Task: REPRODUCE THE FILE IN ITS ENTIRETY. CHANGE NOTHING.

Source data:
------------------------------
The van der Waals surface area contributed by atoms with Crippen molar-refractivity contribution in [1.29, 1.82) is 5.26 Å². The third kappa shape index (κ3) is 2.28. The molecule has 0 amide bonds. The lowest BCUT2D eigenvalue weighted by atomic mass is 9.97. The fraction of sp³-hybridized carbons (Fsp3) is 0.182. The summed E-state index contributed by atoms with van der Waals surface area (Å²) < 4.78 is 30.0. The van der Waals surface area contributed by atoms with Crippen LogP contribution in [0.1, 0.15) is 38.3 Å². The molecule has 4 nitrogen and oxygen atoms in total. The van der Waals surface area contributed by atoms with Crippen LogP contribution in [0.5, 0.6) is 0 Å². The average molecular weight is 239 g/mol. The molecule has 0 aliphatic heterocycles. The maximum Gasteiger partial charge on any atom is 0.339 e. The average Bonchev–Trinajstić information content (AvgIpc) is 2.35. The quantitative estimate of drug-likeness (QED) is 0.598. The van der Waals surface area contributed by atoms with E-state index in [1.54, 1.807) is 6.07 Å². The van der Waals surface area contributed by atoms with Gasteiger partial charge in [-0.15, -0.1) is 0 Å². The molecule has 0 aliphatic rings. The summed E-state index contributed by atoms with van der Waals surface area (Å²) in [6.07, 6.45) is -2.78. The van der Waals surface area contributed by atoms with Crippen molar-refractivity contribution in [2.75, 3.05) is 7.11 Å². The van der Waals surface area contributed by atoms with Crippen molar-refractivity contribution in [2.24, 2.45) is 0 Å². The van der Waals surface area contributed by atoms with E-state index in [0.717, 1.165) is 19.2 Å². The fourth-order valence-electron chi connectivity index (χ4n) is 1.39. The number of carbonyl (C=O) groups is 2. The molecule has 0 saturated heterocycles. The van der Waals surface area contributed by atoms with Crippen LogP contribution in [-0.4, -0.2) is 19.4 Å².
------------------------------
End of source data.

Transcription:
The van der Waals surface area contributed by atoms with Crippen molar-refractivity contribution in [1.29, 1.82) is 5.26 Å². The third kappa shape index (κ3) is 2.28. The molecule has 0 amide bonds. The lowest BCUT2D eigenvalue weighted by atomic mass is 9.97. The fraction of sp³-hybridized carbons (Fsp3) is 0.182. The summed E-state index contributed by atoms with van der Waals surface area (Å²) < 4.78 is 30.0. The van der Waals surface area contributed by atoms with Crippen LogP contribution in [0.1, 0.15) is 38.3 Å². The molecule has 4 nitrogen and oxygen atoms in total. The van der Waals surface area contributed by atoms with Crippen LogP contribution in [0.5, 0.6) is 0 Å². The average molecular weight is 239 g/mol. The molecule has 0 aliphatic heterocycles. The maximum Gasteiger partial charge on any atom is 0.339 e. The average Bonchev–Trinajstić information content (AvgIpc) is 2.35. The quantitative estimate of drug-likeness (QED) is 0.598. The van der Waals surface area contributed by atoms with E-state index in [1.54, 1.807) is 6.07 Å². The van der Waals surface area contributed by atoms with Gasteiger partial charge in [-0.15, -0.1) is 0 Å². The molecule has 0 aliphatic rings. The summed E-state index contributed by atoms with van der Waals surface area (Å²) in [6.07, 6.45) is -2.78. The van der Waals surface area contributed by atoms with Crippen molar-refractivity contribution in [2.75, 3.05) is 7.11 Å². The van der Waals surface area contributed by atoms with Crippen molar-refractivity contribution in [2.24, 2.45) is 0 Å². The van der Waals surface area contributed by atoms with E-state index in [0.717, 1.165) is 19.2 Å². The fourth-order valence-electron chi connectivity index (χ4n) is 1.39. The number of carbonyl (C=O) groups is 2. The molecule has 0 saturated heterocycles. The van der Waals surface area contributed by atoms with Crippen LogP contribution in [-0.4, -0.2) is 19.4 Å².